Leopard in Mopani

It was December of 2008.  I was visiting Kruger alone and had spent the hottest part of the day before at a pool in the camp I was staying in.  There happen to be another girl at the pool who was also alone and we chatted.  She told me she was doing ant research in the park which I found fascinating.  She also told me the harrowing story of hearing a leopard bark while checking her traps that morning.  “A leopard bark?” I asked her.  I never knew that a leopard barked.  My new friend made the noise best she could and we discussed it for a while and the dangers a leopard posed. 


The evening before....


My hut that night was on the perimeter of Mopani camp and that evening I saw elephants, kudu and more from my balcony while sipping on delicious South African wine.  I thought about the ant researcher and how amazing her job was and jotted her description of a leopard bark in my journal. 


The next morning I awoke at 3:30, made coffee and packed up to move on to my next camp.  It was still dark outside at 4:15 when I was ready to go, wanting to be the first out of the gate to see what was awaiting.  I came out of the hut and locked the door behind me with one of those keys I always have a hard time figuring out which way to put into the lock and which way it is supposed to turn.  After successfully locking the hut, I preceded on to the car park, which was a good distance away.  I was rolling one bag and had a tote loaded with maps and books tossed on one shoulder; the other shoulder my camera bag was slung from.  In my free hand, I held car keys and a thermos of coffee which had a flip top lid that was open at the time.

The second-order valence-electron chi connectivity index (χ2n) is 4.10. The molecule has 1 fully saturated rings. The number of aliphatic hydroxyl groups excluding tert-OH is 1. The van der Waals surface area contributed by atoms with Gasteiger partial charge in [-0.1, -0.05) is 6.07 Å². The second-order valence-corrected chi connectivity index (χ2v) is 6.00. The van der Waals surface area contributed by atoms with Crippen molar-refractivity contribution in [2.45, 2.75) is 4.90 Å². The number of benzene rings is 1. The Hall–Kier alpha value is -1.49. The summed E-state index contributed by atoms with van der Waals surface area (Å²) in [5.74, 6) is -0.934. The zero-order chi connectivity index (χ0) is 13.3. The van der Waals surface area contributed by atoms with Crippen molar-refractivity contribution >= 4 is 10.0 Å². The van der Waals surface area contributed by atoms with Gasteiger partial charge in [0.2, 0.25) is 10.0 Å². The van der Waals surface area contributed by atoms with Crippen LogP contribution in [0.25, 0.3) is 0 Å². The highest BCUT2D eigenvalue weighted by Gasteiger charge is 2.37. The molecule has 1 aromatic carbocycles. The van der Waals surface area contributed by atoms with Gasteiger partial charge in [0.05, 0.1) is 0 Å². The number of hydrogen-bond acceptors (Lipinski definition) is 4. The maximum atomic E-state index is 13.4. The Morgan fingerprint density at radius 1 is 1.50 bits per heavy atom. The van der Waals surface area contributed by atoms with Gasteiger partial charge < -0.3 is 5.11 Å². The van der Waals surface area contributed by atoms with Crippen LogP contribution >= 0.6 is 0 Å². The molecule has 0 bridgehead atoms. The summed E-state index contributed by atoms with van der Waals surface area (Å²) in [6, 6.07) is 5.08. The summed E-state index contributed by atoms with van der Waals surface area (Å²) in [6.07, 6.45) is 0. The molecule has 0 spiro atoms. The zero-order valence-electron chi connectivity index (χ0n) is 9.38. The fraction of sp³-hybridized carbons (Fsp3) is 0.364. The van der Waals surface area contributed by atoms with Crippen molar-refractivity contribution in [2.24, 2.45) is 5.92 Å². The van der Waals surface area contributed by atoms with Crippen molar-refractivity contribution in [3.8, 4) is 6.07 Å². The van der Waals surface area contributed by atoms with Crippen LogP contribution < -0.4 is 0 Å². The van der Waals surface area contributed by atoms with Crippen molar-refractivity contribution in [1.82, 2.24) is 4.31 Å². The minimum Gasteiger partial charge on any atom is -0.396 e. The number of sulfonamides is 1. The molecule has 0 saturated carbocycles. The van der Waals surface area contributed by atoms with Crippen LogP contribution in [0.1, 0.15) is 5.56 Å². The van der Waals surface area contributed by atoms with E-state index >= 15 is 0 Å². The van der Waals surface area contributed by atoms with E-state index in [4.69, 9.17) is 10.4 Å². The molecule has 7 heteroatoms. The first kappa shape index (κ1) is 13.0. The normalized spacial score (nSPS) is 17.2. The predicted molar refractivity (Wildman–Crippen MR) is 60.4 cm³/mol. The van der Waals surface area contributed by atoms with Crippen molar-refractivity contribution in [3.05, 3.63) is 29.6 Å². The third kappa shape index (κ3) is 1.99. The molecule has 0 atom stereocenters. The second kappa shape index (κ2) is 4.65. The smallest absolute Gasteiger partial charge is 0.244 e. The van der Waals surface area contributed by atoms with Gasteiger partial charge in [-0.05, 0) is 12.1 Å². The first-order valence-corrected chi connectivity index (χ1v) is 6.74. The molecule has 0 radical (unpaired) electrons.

Sunset view in Mopani!


I was exactly half way between the hut and my car when I heard the very same bark that was described to me just the day before.  I froze on the trail then heard it again.  A leopard!  My heart and breathing stopped as I tried to figure out where the predator was; in camp or outside of camp.  I didn’t ponder that long knowing I had to make a quick decision to save my life.  I was either going to make a mad dash back to the hut or for my car.  I remember thinking it would take me longer to figure out how to unlock the hut than to unlock the car so I ran for the car; my luggage flying in my breeze; camera bag flapping onto my back and coffee spilling everywhere from the open lid.  When I got to the car, I opened the door and literally dove into the front seat pulling all of my bags in on top of me and shutting the door in a flurry, my heart visibly beating out of my chest.


A great Mopani Hut!


There I sat in the passenger seat of the car (because in my hurry I forgot which side of the car the steering wheel was on) peering over my rolling bag, tote and camera bag that were piled on my lap, the thermos still in my hand but with little coffee left in it since the coffee was all over me including dripping from my hair.


Once I regained my composure I laughed until I cried. 


It took me a bit of time to gather myself and get cleaned up from the situation.  I was not the first out of the camp that morning but the point seemed moot…, I had already had quite enough excitement for one day! 







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